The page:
Wednesday, February 23, 2005

School Lunches

school lunch
Originally uploaded by foodchronicles.
There has been an amazing amount of press lately about what children seem to be consuming at school.

We have the proponents at the USDA doing all they can to support school lunch programs while also supporting farmers who produce the items they want children to eat. We have the "America is obese" crowd running about banning vending machines in schools. Then there are the quasi nutrionally minded trying to get in on the action of helping children make better choices with their lunch and snack dollars.

Recently an article mentioned the inability of schools to spend all their allocated monies on fresh fruit and vegetables. Money is there, it just isn't being spent. Another article mentions the introduction of fruit smoothies by nationally recognized smoothie companies. While I do like a smoothie occasionally - this is where the quasi nutrionist comes in - smoothies, while being made of fruit, are REALLY carb heavy. It would seem that the sugar build up in a childs system from a smoothie would be as difficult to deal with as, say, a twinkie.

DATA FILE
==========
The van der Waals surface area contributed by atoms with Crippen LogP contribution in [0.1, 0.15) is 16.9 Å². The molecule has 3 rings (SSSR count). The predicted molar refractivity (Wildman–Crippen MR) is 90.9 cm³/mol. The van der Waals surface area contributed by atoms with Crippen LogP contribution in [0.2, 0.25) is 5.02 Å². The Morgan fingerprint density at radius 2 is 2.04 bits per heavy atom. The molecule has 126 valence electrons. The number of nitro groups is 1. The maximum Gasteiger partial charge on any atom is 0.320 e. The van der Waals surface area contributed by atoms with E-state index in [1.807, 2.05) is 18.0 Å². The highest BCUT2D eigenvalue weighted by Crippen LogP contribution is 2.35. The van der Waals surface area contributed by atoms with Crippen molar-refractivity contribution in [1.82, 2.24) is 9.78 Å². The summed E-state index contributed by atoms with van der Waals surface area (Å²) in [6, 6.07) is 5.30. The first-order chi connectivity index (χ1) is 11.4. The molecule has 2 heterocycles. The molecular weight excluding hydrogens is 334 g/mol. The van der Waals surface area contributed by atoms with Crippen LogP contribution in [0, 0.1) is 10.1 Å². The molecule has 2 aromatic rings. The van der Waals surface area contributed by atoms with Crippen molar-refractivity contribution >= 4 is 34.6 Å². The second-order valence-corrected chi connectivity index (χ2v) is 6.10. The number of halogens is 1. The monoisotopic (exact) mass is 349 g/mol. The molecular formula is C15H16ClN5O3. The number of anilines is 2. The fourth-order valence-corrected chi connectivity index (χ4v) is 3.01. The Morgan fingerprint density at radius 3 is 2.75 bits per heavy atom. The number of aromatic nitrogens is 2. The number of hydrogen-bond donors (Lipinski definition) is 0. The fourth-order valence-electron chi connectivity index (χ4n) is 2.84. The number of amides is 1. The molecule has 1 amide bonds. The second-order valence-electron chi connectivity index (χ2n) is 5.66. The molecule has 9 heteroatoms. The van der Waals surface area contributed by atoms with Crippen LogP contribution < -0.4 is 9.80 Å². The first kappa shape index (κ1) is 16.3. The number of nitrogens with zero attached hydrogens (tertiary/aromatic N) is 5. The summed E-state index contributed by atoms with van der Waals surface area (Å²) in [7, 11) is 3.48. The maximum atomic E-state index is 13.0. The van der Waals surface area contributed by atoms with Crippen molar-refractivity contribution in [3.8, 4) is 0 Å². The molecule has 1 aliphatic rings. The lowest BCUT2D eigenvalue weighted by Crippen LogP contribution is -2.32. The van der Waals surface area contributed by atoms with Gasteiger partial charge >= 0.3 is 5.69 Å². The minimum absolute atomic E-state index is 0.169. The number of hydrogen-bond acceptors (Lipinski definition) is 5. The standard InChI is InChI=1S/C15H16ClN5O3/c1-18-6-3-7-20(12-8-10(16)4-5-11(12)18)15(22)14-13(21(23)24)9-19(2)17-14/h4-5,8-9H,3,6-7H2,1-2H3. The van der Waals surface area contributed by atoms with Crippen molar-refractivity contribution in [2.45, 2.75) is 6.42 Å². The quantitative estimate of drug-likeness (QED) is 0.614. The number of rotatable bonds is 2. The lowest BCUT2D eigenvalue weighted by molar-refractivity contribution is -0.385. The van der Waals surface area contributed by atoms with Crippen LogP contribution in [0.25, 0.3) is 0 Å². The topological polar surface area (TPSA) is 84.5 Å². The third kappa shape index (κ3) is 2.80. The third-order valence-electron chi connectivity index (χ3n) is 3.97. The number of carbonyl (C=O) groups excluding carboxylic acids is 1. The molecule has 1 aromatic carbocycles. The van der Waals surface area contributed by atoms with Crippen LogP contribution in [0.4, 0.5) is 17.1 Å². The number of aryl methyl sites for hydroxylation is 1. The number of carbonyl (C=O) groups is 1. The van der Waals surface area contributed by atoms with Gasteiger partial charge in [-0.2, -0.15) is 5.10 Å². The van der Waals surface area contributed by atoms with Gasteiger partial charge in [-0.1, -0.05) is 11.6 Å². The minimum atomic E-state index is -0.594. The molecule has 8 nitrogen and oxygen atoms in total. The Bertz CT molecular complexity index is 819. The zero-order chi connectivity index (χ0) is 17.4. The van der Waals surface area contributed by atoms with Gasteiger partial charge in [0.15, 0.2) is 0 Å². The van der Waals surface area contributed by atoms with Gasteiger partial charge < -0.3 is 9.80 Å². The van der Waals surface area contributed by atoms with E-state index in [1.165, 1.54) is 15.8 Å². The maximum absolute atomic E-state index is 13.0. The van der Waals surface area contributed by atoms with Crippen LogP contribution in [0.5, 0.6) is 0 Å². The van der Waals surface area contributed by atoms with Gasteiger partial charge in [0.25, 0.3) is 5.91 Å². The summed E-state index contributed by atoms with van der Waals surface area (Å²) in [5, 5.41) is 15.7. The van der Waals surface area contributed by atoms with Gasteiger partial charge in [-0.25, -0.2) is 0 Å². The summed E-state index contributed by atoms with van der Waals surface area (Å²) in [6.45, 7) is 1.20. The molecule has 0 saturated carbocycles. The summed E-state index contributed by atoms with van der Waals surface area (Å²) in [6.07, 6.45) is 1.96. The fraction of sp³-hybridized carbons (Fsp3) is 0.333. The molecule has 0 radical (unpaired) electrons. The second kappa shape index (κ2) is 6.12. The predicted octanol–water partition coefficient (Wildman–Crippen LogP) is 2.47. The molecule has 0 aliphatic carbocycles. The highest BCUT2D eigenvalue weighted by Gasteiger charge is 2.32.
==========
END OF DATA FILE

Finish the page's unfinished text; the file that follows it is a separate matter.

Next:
The Philadelphia school system seems to be making inroads to this sensitive issue in positive ways. Without all the brewhaha, or media fanfare, the district has quietly begun to evaluate meals and standards for school lunches.

They have axed hundreds of snack foods: those heavy in sugar, salt or trans fats. The snacks that have stayed have been re-worked. A chocolate chip cookie is still available. It is, however, been put on a reduction program itself - the recipe re-worked has it at a svelt 164 calories instead of the 492 it used to have. Size has been taken into consideration and portions have been tightened up. They are offering baked chips instead of fried. All drinks with added sugar have been eliminated. Kids are being offered whole fruits instead of sticky sweet candies. Gone are the days of the hotdog on a stick with ketchup and fries. The district is adding back those thing that have been missing for so long - vegetables, fruit, and whole grains.

The good news is - the kids like what is being offered! And it was all done without anyone taking note. They didn't have to have a city wide ban on soft drinks, or vending machines. Children are still allowed to make lunch and snack choices, however they're better choices.

I think the rest of the nation should give the Philadelphia school district a call. I think though, the answer they'll hear is that they put the kids first, and everything else fell into place.